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Search results for "Human Factors Engineering"
- Device Malfunctions
- Human Factors Engineering
Web Resource > Multi-use Website
Human Factors Engineering Team, Center for Devices and Radiological Health, Office of Communication, Education, and Radiation Programs (OCER), Division of Device User Programs and Systems Analysis (DDUPSA), 1350 Piccard Drive, HFZ-230, Rockville, MD 20850.
Human factors engineering (HFE) helps improve human performance and reduce the risks associated with use error. The U.S. Food and Drug Administration (FDA) works with manufacturers to ensure the application of HFE in the design of new products. In addition to providing information on these design issues, this site facilitates the reporting of unsafe incidents with medical devices.
Mohr H, Weiss M. Associated Press. November 27, 2018.
Journal Article > Review
Bach TA, Berglund L, Turk E. BMJ Open Qual. 2018;7:e000202.
Alarm fatigue limits the utility of physiologic monitoring devices intended to keep hospitalized patients safe. The authors conducted a literature review and interviewed experts to identify best practices to optimize device alarms. They present a step-by-step guide to alarm improvement that incorporates a human factors engineering approach.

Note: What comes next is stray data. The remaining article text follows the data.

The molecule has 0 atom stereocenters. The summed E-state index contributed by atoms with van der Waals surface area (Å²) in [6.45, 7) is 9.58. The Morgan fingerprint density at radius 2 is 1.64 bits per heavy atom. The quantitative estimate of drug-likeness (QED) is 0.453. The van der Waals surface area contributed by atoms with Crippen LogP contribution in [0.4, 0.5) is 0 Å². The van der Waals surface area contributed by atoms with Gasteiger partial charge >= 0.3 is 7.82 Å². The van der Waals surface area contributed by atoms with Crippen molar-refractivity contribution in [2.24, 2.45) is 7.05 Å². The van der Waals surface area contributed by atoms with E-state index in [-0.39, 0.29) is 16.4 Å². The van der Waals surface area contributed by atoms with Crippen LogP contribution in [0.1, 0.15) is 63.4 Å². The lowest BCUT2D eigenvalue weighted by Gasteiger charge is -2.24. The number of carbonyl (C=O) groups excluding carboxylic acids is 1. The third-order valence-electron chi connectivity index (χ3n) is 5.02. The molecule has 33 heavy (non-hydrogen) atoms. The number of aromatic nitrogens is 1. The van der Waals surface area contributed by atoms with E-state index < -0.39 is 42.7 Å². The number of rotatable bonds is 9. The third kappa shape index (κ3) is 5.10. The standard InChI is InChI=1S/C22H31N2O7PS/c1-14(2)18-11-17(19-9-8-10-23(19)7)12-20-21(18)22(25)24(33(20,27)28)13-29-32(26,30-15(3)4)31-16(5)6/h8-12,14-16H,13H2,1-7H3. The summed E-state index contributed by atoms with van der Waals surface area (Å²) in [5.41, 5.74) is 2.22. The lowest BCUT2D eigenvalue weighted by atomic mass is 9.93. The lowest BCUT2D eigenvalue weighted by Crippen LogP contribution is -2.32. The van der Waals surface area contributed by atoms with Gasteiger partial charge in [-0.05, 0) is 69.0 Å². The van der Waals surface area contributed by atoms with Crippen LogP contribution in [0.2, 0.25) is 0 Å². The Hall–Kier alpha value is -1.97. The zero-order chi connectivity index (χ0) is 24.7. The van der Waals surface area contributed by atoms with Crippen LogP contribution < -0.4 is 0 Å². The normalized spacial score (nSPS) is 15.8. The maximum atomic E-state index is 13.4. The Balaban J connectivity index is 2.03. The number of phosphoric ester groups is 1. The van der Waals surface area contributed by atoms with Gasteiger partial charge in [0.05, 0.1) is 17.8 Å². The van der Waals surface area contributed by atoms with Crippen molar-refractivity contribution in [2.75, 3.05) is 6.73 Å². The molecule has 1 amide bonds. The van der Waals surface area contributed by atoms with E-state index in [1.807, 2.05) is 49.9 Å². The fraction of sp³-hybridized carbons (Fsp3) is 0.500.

Rockville, MD: Center for Devices and Radiological Health, US Food and Drug Administration; August 29, 2006.
This news release announces a seizure of infusion pumps that have a "key bounce" defect that could result in over-infusion of medication.
Kerber R. The Boston Globe. June 23, 2005;Business section:E1.
This article reports on problems with medical devices and discusses whether manufacturers should directly notify patients regarding defects.
Journal Article > Study
Laxmisan A, Malhotra S, Keselman A, Johnson TR, Patel VL. J Biomed Inform. 2005;38:200-212.
Using the concepts of "sharp" and "blunt" ends of practice, this article explores health professionals' differing opinions on biomedical device-related errors. Investigators requested that study participants express their views on events surrounding three true-error scenarios. Analysis of the transcribed responses revealed that interpretation varied widely between groups. While clinicians focused on clinical and human factors, biomedical engineers focused on device-related issues, and administrators emphasized documentation and training. The authors conclude that individual expertise largely mediates an error analysis, as no single interpretation provides a comprehensive view of all contributing factors.